Layla ultimately moves forward with her portable Animus project in order to impress Sophia. This portable Animus does not require the user to share DNA with the chosen target, only that some of that DNA is available. Layla uses her project to connect to the memories of Bayek and Aya, the progenitors of the Assassins.
Assassin's Creed: Revelations, Assassin's Creed III: William Miles
William Miles is the father of Desmond Miles, the modern day protagonist of all of the Assassin's Creed games up until Assassin's Creed III. He appears briefly in Assassin's Creed: Brotherhood, before taking up a larger role in the game's story as the leader of the broken and beaten Assassin Brotherhood. His part in the story of Assassin's Creed ended in Assassin's Creed III with the death of his son, Desmond. William left the Order for a time, leaving the organization to fellow assassin Gavin Banks.
Once the Templar Order took Desmond's body (FOR SCIENCE!), William re-entered the Brotherhood again, retaking his position as Mentor. His return to the fold and general activities are given greater detail in the now-defunct Assassin's Creed: Initiates community project.
William returns to the series towards the end of Assassin's Creed Origins, where he offers to let Abstergo Industries employee Layla Hassan continue her portable Animus project under the protection of the Brotherhood.
The Ancients: Isu Armor and The Order of Ancients
One of the additional outfits you can unlock in Assassin's Creed Origins is the Isu Armor. Given the name, the outfit hails from the First Civilization. They called themselves the Isu, while most of the characters in Assassin's Creed know of them as the Ancients.
The Isu created humankind and then the Pieces of Eden to control them. The antagonists of Assassin's Creed Origins, the Order of the Ancients, seek those Pieces of Eden and other Ancient technology to control humanity. Two of those Pieces of Eden, the Staff and the Apple, appear in the game. The Order of Ancients are the direct precursor to the Templar Order, though that connection is never fully made in Origins.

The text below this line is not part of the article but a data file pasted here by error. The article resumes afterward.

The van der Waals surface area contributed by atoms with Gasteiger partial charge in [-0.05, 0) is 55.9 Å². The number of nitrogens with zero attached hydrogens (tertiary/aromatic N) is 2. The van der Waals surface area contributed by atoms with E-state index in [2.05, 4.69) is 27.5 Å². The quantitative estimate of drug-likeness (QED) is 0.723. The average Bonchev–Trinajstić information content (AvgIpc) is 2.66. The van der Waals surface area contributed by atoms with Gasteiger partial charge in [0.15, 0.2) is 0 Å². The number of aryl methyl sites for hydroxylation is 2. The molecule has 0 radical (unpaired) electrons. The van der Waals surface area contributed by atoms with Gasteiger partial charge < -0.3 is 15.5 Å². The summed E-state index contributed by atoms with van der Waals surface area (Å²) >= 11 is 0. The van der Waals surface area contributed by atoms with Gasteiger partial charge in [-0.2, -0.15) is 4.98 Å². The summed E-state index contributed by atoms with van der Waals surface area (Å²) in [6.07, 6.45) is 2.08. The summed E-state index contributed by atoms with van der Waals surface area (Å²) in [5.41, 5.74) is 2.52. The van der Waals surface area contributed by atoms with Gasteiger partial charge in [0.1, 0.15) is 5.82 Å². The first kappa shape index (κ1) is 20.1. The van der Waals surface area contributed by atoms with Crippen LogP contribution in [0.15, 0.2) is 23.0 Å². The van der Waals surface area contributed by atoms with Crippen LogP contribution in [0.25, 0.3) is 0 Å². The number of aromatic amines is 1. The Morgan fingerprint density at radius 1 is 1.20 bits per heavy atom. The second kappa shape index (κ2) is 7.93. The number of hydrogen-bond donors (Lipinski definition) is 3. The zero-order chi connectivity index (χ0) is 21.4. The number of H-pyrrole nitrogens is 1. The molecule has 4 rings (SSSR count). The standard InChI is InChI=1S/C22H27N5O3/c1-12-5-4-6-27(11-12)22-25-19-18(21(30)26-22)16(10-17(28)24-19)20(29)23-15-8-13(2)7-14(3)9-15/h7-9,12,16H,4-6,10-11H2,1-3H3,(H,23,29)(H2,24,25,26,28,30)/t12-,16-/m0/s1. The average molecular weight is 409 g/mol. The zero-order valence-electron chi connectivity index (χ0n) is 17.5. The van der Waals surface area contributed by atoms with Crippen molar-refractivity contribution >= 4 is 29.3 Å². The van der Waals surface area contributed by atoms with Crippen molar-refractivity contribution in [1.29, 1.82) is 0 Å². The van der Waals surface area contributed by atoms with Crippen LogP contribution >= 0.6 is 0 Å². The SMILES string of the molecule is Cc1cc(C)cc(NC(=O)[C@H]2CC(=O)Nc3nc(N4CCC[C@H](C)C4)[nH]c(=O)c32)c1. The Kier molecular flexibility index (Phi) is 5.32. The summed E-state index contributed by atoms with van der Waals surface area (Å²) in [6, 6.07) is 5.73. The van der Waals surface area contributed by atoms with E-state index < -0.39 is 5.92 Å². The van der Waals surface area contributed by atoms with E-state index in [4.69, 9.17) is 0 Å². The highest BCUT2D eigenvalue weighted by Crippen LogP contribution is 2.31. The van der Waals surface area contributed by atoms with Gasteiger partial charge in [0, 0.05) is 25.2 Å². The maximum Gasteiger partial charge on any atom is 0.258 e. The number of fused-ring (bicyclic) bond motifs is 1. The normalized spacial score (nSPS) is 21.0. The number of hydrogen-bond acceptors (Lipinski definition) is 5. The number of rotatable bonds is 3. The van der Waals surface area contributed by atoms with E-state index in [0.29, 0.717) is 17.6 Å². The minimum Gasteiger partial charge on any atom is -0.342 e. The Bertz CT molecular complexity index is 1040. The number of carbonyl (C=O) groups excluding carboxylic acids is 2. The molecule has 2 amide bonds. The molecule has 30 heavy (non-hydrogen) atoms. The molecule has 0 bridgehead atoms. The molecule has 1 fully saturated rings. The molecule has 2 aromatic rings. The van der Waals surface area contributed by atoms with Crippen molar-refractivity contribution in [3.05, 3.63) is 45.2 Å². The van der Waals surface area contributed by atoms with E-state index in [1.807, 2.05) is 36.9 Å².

Watch Dogs: Olivier Garneau
Folks have joked before that Watch Dogs is actually the modern day Assassin's Creed, but Ubisoft has previously reinforced this idea with Easter Eggs. In Assassin's Creed: Black Flag, there were references to Chicago's CtOS, the huge surveillance apparatus that gives Watch Dogs' protagonist Aiden Pierce his "powers" via hacking.
In Assassin's Creed Origins, this connection is given even more weight. In the modern day sections of Black Flag, you play as an unnamed Abstergo Entertainment employee, working for CEO Olivier Garneau. Garneau leaves for a conference in Chicago, but is never seen again. On Layla's computer, there is an email showing a homicide that looks to be committed by Aiden Pierce. Layla surmises that the victim was Garneau.